• regular, robust and consistent appraisal for employees
  • understanding and implementation of effective internal evaluation.


ERO recommends that the new regional team actively monitor and evaluate the quality of support provided to playcentres.

Management Assurance on Legal Requirements

Before the review, the staff and management of Terrace End Playcentre completed an ERO Centre Assurance Statement and Self-Audit Checklist.  In these documents they attested that they have taken all reasonable steps to meet their legal obligations related to:

  • curriculum
  • premises and facilities
  • health and safety practices
  • governance, management and administration.

During the review, ERO looked at the service’s systems for managing the following areas that have a potentially high impact on children's wellbeing:

  • emotional safety (including positive guidance and child protection)
  • physical safety (including supervision; sleep procedures; accidents; medication; hygiene; excursion policies and procedures)
  • suitable staffing (including qualification levels; police vetting; teacher registration; ratios)
  • evacuation procedures and practices for fire and earthquake.

All early childhood services are required to promote children's health and safety and to regularly review their compliance with legal requirements. 

Next ERO Review

When is ERO likely to review the service again?

The next ERO review of Terrace End Playcentre will be in three years.

Alan Wynyard
Deputy Chief Review Officer Central (Acting)

Te Tai Pokapū - Central Region

6 April 2018

The Purpose of ERO Reports

The Education Review Office (ERO) is the government department that, as part of its work, reviews early childhood services throughout Aotearoa New Zealand. ERO’s reports provide information for parents and communities about each service’s strengths and next steps for development. ERO’s bicultural evaluation framework Ngā Pou Here is described in SECTION 3 of this report. Early childhood services are partners in the review process and are expected to make use of the review findings to enhance children's wellbeing and learning.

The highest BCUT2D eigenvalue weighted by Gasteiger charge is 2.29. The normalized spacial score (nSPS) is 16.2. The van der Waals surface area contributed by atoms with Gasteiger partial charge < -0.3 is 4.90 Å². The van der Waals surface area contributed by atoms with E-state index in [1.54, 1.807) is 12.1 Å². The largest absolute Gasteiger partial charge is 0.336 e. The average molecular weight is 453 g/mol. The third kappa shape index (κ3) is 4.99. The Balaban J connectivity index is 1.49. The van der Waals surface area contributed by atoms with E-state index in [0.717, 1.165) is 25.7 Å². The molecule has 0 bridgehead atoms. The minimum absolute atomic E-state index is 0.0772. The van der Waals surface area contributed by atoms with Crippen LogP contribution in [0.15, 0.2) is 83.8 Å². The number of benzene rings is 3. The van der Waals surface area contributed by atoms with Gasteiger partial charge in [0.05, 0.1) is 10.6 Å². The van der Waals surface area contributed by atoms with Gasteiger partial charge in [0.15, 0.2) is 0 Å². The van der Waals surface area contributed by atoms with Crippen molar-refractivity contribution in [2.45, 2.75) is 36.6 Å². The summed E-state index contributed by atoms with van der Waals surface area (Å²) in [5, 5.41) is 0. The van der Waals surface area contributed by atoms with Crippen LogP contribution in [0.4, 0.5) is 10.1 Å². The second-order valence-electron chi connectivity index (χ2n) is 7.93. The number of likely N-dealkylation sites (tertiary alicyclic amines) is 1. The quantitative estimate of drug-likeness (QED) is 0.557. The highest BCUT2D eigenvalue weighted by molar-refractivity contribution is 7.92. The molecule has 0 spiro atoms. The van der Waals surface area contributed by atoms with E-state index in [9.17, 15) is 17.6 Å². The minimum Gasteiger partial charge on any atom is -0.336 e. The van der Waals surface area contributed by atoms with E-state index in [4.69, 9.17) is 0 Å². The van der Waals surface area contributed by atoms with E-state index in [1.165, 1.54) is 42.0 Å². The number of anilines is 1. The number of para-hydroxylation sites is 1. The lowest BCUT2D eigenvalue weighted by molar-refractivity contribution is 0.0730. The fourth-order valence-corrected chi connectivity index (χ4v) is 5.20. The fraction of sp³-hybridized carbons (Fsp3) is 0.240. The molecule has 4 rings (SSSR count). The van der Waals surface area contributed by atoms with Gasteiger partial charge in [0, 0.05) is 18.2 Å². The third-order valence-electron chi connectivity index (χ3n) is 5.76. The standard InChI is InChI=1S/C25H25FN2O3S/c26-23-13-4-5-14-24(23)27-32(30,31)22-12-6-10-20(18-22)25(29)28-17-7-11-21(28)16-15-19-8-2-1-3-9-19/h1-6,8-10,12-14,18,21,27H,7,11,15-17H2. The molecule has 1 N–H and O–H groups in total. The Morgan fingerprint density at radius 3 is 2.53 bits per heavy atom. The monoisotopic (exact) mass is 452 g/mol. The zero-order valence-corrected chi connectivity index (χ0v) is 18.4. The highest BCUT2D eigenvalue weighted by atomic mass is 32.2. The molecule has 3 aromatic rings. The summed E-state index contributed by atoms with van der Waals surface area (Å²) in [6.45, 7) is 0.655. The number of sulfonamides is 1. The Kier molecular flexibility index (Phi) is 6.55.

2 Information about the Early Childhood Service 


Palmerston North

Ministry of Education profile number


Licence type


Licensed under

Education (Early Childhood Services) Regulations 2008

Number licensed for

30 children, including up to 15 aged under 2

Service roll


Gender composition

Girls 12, Boys 13

Ethnic composition

Other ethnic groups


Reported ratios of adults to children

Under 2


Better than minimum requirements

Over 2


Better than minimum requirements

Review team on site

February 2018

Date of this report

6 April 2018

Most recent ERO report(s)

Education Review

March 2014

Education Review

July 2010

Education Review

September 2007

3 General Information about Early Childhood Reviews

ERO’s Evaluation Framework

ERO’s overarching question for an early childhood education review is ‘How well placed is this service to promote positive learning outcomes for children?’ ERO focuses on the following factors as described in the bicultural framework Ngā Pou Here:

  • Pou Whakahaere – how the service determines its vision, philosophy and direction to ensure positive outcomes for children
  • Pou Ārahi – how leadership is enacted to enhance positive outcomes for children
  • Mātauranga – whose knowledge is valued and how the curriculum is designed to achieve positive outcomes for children
  • Tikanga whakaako – how approaches to teaching and learning respond to diversity and support positive outcomes for children.

Within these areas ERO considers the effectiveness of arotake – self review and of whanaungatanga – partnerships with parents and whānau. 

ERO evaluates how well placed a service is to sustain good practice and make ongoing improvements for the benefit of all children at the service.

A focus for the government is that all children, especially priority learners, have an opportunity to benefit from quality early childhood education. ERO will report on how well each service promotes positive outcomes for all children, with a focus on children who are Māori, Pacific, have diverse needs, and are up to the age of two.

For more information about the framework and Ngā Pou Here refer to ERO’s Approach to Review in Early Childhood Services.

ERO’s Overall Judgement and Next Review

The overall judgement that ERO makes and the timing of the next review will depend on how well placed a service is to promote positive learning outcomes for children. The categories are:

  • Very well placed – The next ERO review in four years
  • Well placed – The next ERO review in three years
  • Requires further development – The next ERO review within two years
  • Not well placed - The next ERO review in consultation with the Ministry of Education

ERO has developed criteria for each category. These are available on ERO’s website.

Review Coverage

ERO reviews are tailored to each service’s context and performance, within the overarching review framework. The aim is to provide information on aspects that are central to positive outcomes for children and useful to the service.